UK Lockdown Vices (2021)

Lockdown has been a challenge for Britons up and down the country and has changed the way that we all live.

With pubs, clubs and other social spaces closed, we at Reassured wondered how spending so much time at home has changed the way that people in the UK have been living.

Have more and more Britons been turning to lockdown vices like smoking and drinking? Or has the time at home persuaded Brits to cut out alcohol and cigarettes for good?

We decided to survey over 2,000 people to find out the truth. Here is what we discovered…

Have we been drinking more alcohol in lockdown?

The number of people who drink alcohol has stayed relatively stable during lockdown, suggesting that non-drinkers weren’t persuaded to change their mind about consuming alcohol whilst at home.

That said, the amount people who do enjoy alcohol did increase the amount they were drinking.

Drinkers told us that they typically imbibed 9 units of alcohol per week before lockdown started, yet that average has risen by 43% to 14 units per week since the beginning of lockdown.

Men have been drinking more than women during lockdown, getting through 17 units per week compared to 12 units for women.

The NHS guidance on alcohol recommends that both men and women do not exceed 14 units a week, meaning that UK males have been drinking 3 units over the recommended amounts during lockdown.

Older people have been drinking more than their younger counterparts, with 45-54-year-olds the age group drinking the most, averaging 18 units per week, 4 units over the NHS recommended weekly intake.

Those aged 18-24 and 25-34 years of age have been drinking the least, averaging 12 units per week.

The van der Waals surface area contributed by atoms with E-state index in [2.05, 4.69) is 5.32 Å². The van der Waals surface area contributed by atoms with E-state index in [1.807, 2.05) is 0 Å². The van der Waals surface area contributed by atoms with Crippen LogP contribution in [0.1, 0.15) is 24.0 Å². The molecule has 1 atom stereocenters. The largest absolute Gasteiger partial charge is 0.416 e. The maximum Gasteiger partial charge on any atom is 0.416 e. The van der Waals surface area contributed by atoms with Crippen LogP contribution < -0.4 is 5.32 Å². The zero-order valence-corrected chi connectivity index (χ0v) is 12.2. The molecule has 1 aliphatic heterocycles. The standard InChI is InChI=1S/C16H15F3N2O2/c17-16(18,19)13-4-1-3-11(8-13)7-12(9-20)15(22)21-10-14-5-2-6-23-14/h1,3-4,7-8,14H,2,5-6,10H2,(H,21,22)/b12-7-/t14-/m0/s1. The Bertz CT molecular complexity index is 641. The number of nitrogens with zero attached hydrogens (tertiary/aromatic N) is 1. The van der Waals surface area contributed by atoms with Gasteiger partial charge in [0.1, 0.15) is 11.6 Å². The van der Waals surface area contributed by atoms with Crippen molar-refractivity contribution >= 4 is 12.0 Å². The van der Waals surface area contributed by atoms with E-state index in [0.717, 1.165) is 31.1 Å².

While it is understandable that people have been drinking more during the stresses of lockdown life, it also seems that the majority of drinkers intend to continue their increased alcohol consumption, even once lockdown restrictions have lifted.

Over half (51%) of respondents stated that they won’t be reducing their alcohol intake back down to the levels previously drunk before lockdown started once the pubs and restaurants reopen.

Leeds are the heaviest drinkers in the country

Citizens of Leeds have been drinking an average of 20 units per week during lockdown, more than any other city, and well above the NHS recommendations. Those in Southampton are drinking the least, averaging 10 units per week.

Lockdown alcohol consumption desktop

Those in Leeds are drinking twice as much during lockdown versus previously (20 units versus 10 units).

Could we have the bill, please?

Turning your living room into a pub might be cheaper than actually going to one, however, if these habits are continued once lockdown restrictions are lifted there will be a significant rise in how much the country is spending on alcohol.

The increase in drinking during lockdown will equate to an additional £322 a year for UK beer drinkers and an additional £190 for UK wine drinkers once the pubs and bars reopen.

Lockdown alcohol spend desktop

Beer drinkers in Leeds will see the highest increase, spending an additional £584 a year, with London’s beer drinkers coming in at second place with an additional £518 a year.

Leeds also saw the highest increase in expenditure for wine drinkers, who will spend an additional £366 spent a year once restrictions have lifted. Norwich wine drinkers will be spending an additional £292 on wine.